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Legowelt - The Paranormal Soul


It’s tough trying to keep up with Danny Wolfers, and his dizzying number of releases across a baffling array of aliases. I have it on good authority that you can use his metronomic release cycle as a primitive calendar for the planning of regular chores: washing your car, or cutting your toenails.

That said, the Legowelt name is saved for when Wolfers rigs up his possibly subterranean jungle studio to produce his deepest, most classic-sounding tracks. And after last year’s incredible free opus The TEAC Life, and several releases so far this year (a personal highlight: the Trackman Lafonte & Bonquiqui release on L.I.E.S.), it would be rude to expect more, surely? Of course not.

As evidenced in The Paranormal Soul, the 2012 Legowelt vintage is as fruity and full-bodied as ever, once again pulling together jack trax and deep techno with the eternal backdrop of Chicago, Detroit and The Hague, and this time perhaps a stronger influence from proto-rave bass and bleeps. At its core though, the violently anti-violence speech from FBI Agent Albert Rosenfield that starts the album is still a metaphor for the whole Legowelt sound; a melodic velvet fist in a slamming iron glove.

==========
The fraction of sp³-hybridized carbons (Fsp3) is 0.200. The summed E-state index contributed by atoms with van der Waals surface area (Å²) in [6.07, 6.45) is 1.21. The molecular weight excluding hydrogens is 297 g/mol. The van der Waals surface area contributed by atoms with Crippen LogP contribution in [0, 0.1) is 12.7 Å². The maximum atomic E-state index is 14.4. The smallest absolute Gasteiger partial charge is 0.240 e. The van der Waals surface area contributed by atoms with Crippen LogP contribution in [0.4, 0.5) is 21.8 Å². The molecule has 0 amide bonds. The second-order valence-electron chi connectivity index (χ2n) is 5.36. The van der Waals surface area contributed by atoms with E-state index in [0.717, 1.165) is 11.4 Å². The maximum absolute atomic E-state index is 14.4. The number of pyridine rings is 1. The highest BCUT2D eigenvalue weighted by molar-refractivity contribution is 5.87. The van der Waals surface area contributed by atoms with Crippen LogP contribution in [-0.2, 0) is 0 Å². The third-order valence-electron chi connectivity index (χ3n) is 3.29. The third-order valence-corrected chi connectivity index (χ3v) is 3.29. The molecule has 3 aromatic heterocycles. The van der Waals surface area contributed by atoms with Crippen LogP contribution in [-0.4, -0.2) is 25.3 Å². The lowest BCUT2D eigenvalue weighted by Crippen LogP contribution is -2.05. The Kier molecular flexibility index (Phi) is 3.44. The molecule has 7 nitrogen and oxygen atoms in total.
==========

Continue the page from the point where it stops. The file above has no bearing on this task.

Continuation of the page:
So, “Danger In The Air” is on one hand warm and introspective, on the other a body-pumping warehouse mover. “Clap Yo Hands” exhorts us to do just that, while really expecting heads down. And “Elements Of Houz Music” is a rougher, tougher, awesome variant of the new-school Mr Fingers sound pushed so successfully by the likes of Tevo Howard. It could go on forever and it still wouldn’t be long enough.

“Rave Till Dawn” is a little unexpected but almost as successful, the spirit of warehouse bleep techno resurrected with a real live breakbeat, Todd Terry drums and a warbling Italo top line. Then, though “Sketches From Another Century” keeps the bleeps, the LP gradually shifts gear into a more psychedelic Motor City vibe, sparkling through “On The Tiger Train” and the more driving but still delicate “Transformation Of The Universe”.

“Voice Of Triumph” is perhaps the most relentlessly techno cut on the album, followed by “I Only Move For U”, which is perhaps the least - an almost US garage swing with more acid licks and space melodies. The magic? Either would destroy a dancefloor.

The final track is “Renegade Of A New Age”, slower and even deeper with “Sueno Latino” jungle sounds bubbling in and out of the mix. And… the unsurprising twist is that for Legowelt, four sides of vinyl is not enough, and a bonus 10” contains a further two tracks, near-chiptune number “A Cold Winter’s Day”, and the breakbeat led “To The Homeland”, linked by a comparatively icy feel when set against the album proper.

If Legowelt ever made a duff track, then maybe the insane work ethic would seem like a bad idea. But he seems incapable of messing up, and the subtle shifts within the boundaries of the sound are what keeps the music fresh and all of us coming back, again. And again. And again.
Sam Stagg

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